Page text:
Ecology is currently processing subbasins 22 and 24. Out of 116 applications reviewed so far, 59 of respondents have requested that their water application be placed on hold. Another 28 respondents have withdrawn their application and 15 applications have been denied.
Ecology is contacting people and entities with pending applications for water right permits in an area known as Subbasin 23. Ecology is still accepting responses for this subbasin. If you haven't responded please send us your information.
Ecology is offering five options for application processing:
Ecology has not issued surface water rights within the Yakima Basin since the beginning of the adjudication over 30 years ago. Groundwater rights haven’t been issued for almost 20 years. Before a new water right permit is issued, Ecology must determine water is available and that the new permitted use will not have a negative impact on existing water rights.
The adjudication and other applicable state and federal court decisions have determined that the Yakima River Basin is “over-appropriated,” meaning more surface water rights have been confirmed in the adjudication than there is actual water flowing in the streams.
To put this in context, it is important to understand the history of water in the Yakima River Basin and a basic tenet of Western Water Law, “first in time is first in right.”
Surface water not fully appropriated or spoken for by May 10, 1905 was claimed by the U.S. Bureau of Reclamation to support its extensive Yakima Basin agricultural irrigation project as authorized by Congress. The Yakima Basin Project relies on surface water stored in five Reclamation reservoirs and the recharge from snowmelt and connected underground aquifers to supply water to its thousands of irrigation customers. This water supply supports the $1.5 billion agricultural industry encompassing Kittitas, Yakima and Benton counties. Since 1990, the Yakima Project’s post May 10, 1905 water rights have been prorated to less than 50% of a full water supply. The economic value of these farms is threatened when water supplies run short.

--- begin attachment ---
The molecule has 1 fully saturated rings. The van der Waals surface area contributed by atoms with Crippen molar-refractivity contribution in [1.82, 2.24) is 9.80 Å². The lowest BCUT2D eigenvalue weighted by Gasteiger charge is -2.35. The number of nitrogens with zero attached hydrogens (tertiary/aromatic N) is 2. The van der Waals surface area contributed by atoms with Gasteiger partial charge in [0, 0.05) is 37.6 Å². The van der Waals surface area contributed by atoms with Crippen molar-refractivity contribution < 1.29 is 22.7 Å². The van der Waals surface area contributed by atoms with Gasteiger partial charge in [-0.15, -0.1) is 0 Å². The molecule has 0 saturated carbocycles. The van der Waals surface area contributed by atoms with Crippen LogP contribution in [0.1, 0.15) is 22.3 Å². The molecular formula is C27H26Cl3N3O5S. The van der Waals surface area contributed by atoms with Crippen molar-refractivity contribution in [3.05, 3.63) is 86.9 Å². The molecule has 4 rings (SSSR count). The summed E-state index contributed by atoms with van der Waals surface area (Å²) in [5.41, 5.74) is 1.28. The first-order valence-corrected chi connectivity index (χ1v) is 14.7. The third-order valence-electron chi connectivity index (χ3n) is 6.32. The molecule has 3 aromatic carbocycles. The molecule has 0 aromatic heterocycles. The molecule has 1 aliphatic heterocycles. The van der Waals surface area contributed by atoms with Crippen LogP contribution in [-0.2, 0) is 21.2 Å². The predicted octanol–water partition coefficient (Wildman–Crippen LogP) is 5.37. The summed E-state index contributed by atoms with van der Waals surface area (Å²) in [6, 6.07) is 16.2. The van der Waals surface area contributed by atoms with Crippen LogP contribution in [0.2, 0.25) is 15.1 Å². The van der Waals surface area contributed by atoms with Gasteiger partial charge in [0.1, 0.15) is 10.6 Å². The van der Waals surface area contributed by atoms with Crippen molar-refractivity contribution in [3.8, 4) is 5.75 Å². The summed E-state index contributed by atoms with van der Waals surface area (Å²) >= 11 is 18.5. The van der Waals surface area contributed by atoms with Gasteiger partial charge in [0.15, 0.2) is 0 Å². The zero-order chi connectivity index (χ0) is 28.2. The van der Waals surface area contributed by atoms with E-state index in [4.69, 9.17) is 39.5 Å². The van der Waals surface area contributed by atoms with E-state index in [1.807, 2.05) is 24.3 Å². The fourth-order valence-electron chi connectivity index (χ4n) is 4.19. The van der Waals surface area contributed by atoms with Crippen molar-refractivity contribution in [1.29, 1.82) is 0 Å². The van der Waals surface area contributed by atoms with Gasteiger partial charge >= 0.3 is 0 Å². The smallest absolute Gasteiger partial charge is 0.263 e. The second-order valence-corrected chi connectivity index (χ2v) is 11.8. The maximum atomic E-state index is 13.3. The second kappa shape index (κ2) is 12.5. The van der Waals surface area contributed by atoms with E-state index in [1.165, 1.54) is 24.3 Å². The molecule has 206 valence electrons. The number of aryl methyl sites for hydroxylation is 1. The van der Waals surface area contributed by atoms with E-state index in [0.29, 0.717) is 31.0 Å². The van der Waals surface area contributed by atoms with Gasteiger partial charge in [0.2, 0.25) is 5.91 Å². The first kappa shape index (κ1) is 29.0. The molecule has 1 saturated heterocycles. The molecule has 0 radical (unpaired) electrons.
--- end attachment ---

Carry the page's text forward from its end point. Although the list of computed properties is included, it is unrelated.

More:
In addition, the Yakama Nation has the right to hunt and fish at their usual and accustomed hunting and fishing grounds, and holds time immemorial water rights related to stream flows supporting those fisheries. Stream flows must be maintained at a level to support fish as ordered by state and federal courts and as mandated by Congressional act.
All rights to Yakima Basin surface water have been adjudicated and confirmed in Superior Court under the priority system: those with the oldest water rights, predating 1905 are considered senior water rights. Those dating after 1905 are junior and are stopped (curtailed) in low water years or during drought. The purpose of curtailment is to ensure senior water right holders get the water they are entitled to.
In September 2011, the United States Geological Survey released the final report on the Yakima Basin Groundwater Study. The study confirms that groundwater and surface water are directly connected in the Yakima Basin. It also demonstrates that withdrawing groundwater in the basin reduces stream flows. Any uses which are not offset (are unmitigated) from either surface water or groundwater in the Yakima Basin would add to the existing water deficit in the basin. This is why Ecology anticipates that pending applications for new surface water or groundwater rights will not be approved without mitigation.
Phone: (509) 575-2597
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